The Detroit Red Wings are slowly but surely starting to get healthy. The injury reserve list has been whittled down to include Pavel Datsyuk, Jimmy Howard, Joakim Andersson, and Stephen Weiss. Obviously, it’s would be great to get everyone healthy again before the Olympic break. But it would come at cost.
Remember at the start of the season when Gustav Nyquist was trapped in the AHL because of salary cap and roster space issues. Well, that problem is slowly becoming a factor once again.
Mikael Samuelsson became the first victim on Saturday when the Wings waived him to Grand Rapids to make room for Johan Franzen’s return to the lineup.
The move to send the veteran down instead Riley Sheahan, Luke Glendening, or Tomas Jurco should be taken as a victory for the youngsters who continue to impress as they get more minutes.
Ken Holland addressed the issues by saying, “I said to Mike Babcock ‘Dress the 12 forwards you think give us the best chance to beat the Florida Panthers.’”
It certainly wasn’t Sheahan, Glendening, and Jurco fault that the Red Wings fell to Florida Panthers tonight in a shootout considering they contributed on half of the Red Wings 4 goals.
However, the odds that the three of them are staying long-term is slim to none because they are waiver exempt and can return to Grand Rapids without the risk of being claimed by another NHL team.
The Wings have to make room for the return of Datsyuk, Andersson, and Weiss, while Howard will seamlessly transition back in the lineup by taking Mrazek’s spot. On the surface, this looks like simple math: A 3-way swap with the young guns getting the short end of the stick.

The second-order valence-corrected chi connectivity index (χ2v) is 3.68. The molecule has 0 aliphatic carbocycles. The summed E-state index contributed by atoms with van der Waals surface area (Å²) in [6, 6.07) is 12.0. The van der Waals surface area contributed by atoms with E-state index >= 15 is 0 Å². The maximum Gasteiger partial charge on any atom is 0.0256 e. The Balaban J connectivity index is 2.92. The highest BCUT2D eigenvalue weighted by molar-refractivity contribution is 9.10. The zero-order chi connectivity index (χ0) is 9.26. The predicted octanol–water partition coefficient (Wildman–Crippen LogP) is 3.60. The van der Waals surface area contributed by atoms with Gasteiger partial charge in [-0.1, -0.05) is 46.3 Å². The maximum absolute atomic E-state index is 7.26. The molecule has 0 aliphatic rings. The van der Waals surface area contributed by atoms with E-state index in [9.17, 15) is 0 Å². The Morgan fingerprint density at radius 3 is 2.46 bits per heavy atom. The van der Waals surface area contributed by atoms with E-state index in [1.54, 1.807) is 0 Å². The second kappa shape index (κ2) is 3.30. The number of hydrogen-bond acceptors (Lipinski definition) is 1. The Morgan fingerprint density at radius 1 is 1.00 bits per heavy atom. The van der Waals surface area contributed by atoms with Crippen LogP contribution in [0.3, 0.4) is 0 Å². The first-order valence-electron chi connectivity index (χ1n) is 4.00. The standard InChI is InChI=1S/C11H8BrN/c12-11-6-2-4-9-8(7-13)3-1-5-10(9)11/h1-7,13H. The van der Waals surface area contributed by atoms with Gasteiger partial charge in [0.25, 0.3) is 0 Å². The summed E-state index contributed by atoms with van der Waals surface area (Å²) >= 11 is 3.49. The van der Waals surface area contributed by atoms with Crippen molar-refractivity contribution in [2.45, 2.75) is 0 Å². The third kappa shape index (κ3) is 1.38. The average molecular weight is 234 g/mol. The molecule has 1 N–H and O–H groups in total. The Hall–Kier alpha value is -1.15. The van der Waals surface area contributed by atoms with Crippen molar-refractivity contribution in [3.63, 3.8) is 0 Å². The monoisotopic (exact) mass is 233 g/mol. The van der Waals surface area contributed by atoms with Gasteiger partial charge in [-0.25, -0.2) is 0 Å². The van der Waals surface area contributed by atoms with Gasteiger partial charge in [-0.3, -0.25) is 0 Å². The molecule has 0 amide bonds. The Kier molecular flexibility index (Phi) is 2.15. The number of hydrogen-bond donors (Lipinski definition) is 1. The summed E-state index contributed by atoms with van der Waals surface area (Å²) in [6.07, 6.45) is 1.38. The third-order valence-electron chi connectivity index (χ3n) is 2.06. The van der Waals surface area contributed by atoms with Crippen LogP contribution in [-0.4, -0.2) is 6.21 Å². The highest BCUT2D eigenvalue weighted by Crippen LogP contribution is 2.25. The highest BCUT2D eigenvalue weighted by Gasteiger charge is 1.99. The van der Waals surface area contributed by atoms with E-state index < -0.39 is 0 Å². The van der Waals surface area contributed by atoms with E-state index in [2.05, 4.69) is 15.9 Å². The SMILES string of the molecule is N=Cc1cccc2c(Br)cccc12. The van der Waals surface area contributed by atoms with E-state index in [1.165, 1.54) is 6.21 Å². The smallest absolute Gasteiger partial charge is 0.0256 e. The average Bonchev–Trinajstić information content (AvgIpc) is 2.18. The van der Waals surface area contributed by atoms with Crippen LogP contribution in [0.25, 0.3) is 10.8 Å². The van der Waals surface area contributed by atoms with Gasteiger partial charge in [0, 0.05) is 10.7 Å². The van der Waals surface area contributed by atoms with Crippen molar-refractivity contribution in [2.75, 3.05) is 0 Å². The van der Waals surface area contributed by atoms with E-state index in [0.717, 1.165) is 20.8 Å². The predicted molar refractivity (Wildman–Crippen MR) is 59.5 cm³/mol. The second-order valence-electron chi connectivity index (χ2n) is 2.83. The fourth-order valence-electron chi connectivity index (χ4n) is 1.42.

But, it’s not that simple.
The salaries wouldn’t be compliant as the Wings would be over the cap by 1.1 million.
So, what are the Red Wings’ options?
The fan favorite option is to waive Daniel Cleary but by doing so it still doesn’t solve the problem. The Wings would still be over budget by $800,000 to $1,000,000 depending on which youngster doesn’t get the boot.
This has now become a problem that can’t be solved by burying contracts in the AHL.
The Wings get $925,000 off their NHL salary cap by burying a contract and it takes $500,000-$700,000 to keep a rookie up to fill that vacant roster spot. So, each time it’s a turnaround of $200,000 to $350,000. That isn’t enough to cover the $1.1 million cap deficit.
So, I can only see two clear options for the Red Wings to get out of this mess.
1. Keep players hurt so they can hide their contracts on the injury reserve.
2. Make a trade.
Want to try your hand at fixing the Red Wings’ salary cap issues? Check out Capgeek.com.
Read more Red Wings rumors, news and opinion on our Detroit Red Wings page.